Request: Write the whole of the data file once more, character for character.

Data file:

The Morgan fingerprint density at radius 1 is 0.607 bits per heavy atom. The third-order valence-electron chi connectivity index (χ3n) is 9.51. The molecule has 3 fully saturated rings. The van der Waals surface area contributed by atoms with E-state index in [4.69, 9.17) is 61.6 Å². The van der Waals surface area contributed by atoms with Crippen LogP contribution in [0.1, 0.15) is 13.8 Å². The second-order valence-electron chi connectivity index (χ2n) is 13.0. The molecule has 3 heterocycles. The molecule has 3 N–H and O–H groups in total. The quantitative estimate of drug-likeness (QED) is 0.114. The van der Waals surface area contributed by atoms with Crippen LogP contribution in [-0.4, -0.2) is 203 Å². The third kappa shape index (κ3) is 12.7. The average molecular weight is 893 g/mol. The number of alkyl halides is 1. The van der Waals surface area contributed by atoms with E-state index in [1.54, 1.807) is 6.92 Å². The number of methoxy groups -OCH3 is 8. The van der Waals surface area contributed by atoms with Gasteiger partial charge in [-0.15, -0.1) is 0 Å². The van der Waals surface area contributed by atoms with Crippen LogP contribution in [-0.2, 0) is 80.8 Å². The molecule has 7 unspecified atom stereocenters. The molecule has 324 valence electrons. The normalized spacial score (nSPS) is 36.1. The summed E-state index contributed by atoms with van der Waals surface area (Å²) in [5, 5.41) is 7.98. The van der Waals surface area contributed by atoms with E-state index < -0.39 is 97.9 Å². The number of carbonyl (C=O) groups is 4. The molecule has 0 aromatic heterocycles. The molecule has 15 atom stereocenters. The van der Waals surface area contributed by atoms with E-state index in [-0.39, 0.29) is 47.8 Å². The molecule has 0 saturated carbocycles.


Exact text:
The Morgan fingerprint density at radius 1 is 0.607 bits per heavy atom. The third-order valence-electron chi connectivity index (χ3n) is 9.51. The molecule has 3 fully saturated rings. The van der Waals surface area contributed by atoms with E-state index in [4.69, 9.17) is 61.6 Å². The van der Waals surface area contributed by atoms with Crippen LogP contribution in [0.1, 0.15) is 13.8 Å². The second-order valence-electron chi connectivity index (χ2n) is 13.0. The molecule has 3 heterocycles. The molecule has 3 N–H and O–H groups in total. The quantitative estimate of drug-likeness (QED) is 0.114. The van der Waals surface area contributed by atoms with Crippen LogP contribution in [-0.4, -0.2) is 203 Å². The third kappa shape index (κ3) is 12.7. The average molecular weight is 893 g/mol. The number of alkyl halides is 1. The van der Waals surface area contributed by atoms with E-state index in [1.54, 1.807) is 6.92 Å². The number of methoxy groups -OCH3 is 8. The van der Waals surface area contributed by atoms with Gasteiger partial charge in [-0.15, -0.1) is 0 Å². The van der Waals surface area contributed by atoms with Crippen LogP contribution in [-0.2, 0) is 80.8 Å². The molecule has 7 unspecified atom stereocenters. The molecule has 324 valence electrons. The normalized spacial score (nSPS) is 36.1. The summed E-state index contributed by atoms with van der Waals surface area (Å²) in [5, 5.41) is 7.98. The van der Waals surface area contributed by atoms with E-state index < -0.39 is 97.9 Å². The number of carbonyl (C=O) groups is 4. The molecule has 0 aromatic heterocycles. The molecule has 15 atom stereocenters. The van der Waals surface area contributed by atoms with E-state index in [-0.39, 0.29) is 47.8 Å². The molecule has 0 saturated carbocycles.